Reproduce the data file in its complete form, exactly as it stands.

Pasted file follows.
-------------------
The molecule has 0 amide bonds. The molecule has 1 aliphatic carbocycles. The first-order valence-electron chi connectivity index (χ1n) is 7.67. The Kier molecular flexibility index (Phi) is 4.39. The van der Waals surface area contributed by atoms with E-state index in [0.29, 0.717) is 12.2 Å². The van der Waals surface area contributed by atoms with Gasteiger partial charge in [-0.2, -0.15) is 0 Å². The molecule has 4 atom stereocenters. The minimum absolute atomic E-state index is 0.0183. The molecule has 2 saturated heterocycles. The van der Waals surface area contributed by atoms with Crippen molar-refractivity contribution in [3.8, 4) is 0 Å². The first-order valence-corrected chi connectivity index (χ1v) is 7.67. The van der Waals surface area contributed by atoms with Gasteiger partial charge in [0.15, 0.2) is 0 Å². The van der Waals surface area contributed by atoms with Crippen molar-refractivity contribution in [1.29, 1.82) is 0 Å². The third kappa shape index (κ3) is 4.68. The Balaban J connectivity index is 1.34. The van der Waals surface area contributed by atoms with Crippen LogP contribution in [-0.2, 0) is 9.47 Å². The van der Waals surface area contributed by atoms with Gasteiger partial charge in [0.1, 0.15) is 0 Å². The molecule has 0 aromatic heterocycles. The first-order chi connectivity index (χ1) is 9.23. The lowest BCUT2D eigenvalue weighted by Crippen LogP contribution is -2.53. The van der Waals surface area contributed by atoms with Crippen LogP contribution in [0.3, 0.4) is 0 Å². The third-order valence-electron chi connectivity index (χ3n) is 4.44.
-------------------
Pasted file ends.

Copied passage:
The molecule has 0 amide bonds. The molecule has 1 aliphatic carbocycles. The first-order valence-electron chi connectivity index (χ1n) is 7.67. The Kier molecular flexibility index (Phi) is 4.39. The van der Waals surface area contributed by atoms with E-state index in [0.29, 0.717) is 12.2 Å². The van der Waals surface area contributed by atoms with Gasteiger partial charge in [-0.2, -0.15) is 0 Å². The molecule has 4 atom stereocenters. The minimum absolute atomic E-state index is 0.0183. The molecule has 2 saturated heterocycles. The van der Waals surface area contributed by atoms with Crippen molar-refractivity contribution in [3.8, 4) is 0 Å². The first-order valence-corrected chi connectivity index (χ1v) is 7.67. The van der Waals surface area contributed by atoms with Gasteiger partial charge in [0.15, 0.2) is 0 Å². The van der Waals surface area contributed by atoms with Crippen molar-refractivity contribution in [1.29, 1.82) is 0 Å². The third kappa shape index (κ3) is 4.68. The Balaban J connectivity index is 1.34. The van der Waals surface area contributed by atoms with Crippen LogP contribution in [-0.2, 0) is 9.47 Å². The van der Waals surface area contributed by atoms with Gasteiger partial charge in [0.1, 0.15) is 0 Å². The molecule has 0 aromatic heterocycles. The first-order chi connectivity index (χ1) is 9.23. The lowest BCUT2D eigenvalue weighted by Crippen LogP contribution is -2.53. The van der Waals surface area contributed by atoms with Crippen LogP contribution in [0.3, 0.4) is 0 Å². The third-order valence-electron chi connectivity index (χ3n) is 4.44.